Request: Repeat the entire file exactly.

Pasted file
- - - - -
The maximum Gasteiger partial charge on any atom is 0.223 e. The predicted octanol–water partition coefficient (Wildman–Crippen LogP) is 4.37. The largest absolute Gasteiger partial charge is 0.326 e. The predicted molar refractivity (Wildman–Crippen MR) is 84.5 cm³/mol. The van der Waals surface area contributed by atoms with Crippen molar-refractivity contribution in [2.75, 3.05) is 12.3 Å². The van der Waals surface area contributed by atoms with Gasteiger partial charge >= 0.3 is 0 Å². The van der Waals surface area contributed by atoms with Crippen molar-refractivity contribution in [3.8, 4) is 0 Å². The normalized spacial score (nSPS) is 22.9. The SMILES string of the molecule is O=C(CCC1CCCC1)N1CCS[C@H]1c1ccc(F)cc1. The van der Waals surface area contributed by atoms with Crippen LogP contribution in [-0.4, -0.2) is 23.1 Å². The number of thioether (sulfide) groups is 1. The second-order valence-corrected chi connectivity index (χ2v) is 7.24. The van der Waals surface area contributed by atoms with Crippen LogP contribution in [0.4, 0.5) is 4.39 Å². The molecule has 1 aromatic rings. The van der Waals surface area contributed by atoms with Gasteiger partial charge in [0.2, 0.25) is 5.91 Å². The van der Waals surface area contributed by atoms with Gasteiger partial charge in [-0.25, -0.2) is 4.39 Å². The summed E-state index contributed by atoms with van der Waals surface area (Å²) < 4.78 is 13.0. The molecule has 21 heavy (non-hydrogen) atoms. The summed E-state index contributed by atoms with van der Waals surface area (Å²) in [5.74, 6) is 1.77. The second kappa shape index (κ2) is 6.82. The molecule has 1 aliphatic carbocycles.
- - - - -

The maximum Gasteiger partial charge on any atom is 0.223 e. The predicted octanol–water partition coefficient (Wildman–Crippen LogP) is 4.37. The largest absolute Gasteiger partial charge is 0.326 e. The predicted molar refractivity (Wildman–Crippen MR) is 84.5 cm³/mol. The van der Waals surface area contributed by atoms with Crippen molar-refractivity contribution in [2.75, 3.05) is 12.3 Å². The van der Waals surface area contributed by atoms with Gasteiger partial charge >= 0.3 is 0 Å². The van der Waals surface area contributed by atoms with Crippen molar-refractivity contribution in [3.8, 4) is 0 Å². The normalized spacial score (nSPS) is 22.9. The SMILES string of the molecule is O=C(CCC1CCCC1)N1CCS[C@H]1c1ccc(F)cc1. The van der Waals surface area contributed by atoms with Crippen LogP contribution in [-0.4, -0.2) is 23.1 Å². The number of thioether (sulfide) groups is 1. The second-order valence-corrected chi connectivity index (χ2v) is 7.24. The van der Waals surface area contributed by atoms with Crippen LogP contribution in [0.4, 0.5) is 4.39 Å². The molecule has 1 aromatic rings. The van der Waals surface area contributed by atoms with Gasteiger partial charge in [0.2, 0.25) is 5.91 Å². The van der Waals surface area contributed by atoms with Gasteiger partial charge in [-0.25, -0.2) is 4.39 Å². The summed E-state index contributed by atoms with van der Waals surface area (Å²) < 4.78 is 13.0. The molecule has 21 heavy (non-hydrogen) atoms. The summed E-state index contributed by atoms with van der Waals surface area (Å²) in [5.74, 6) is 1.77. The second kappa shape index (κ2) is 6.82. The molecule has 1 aliphatic carbocycles.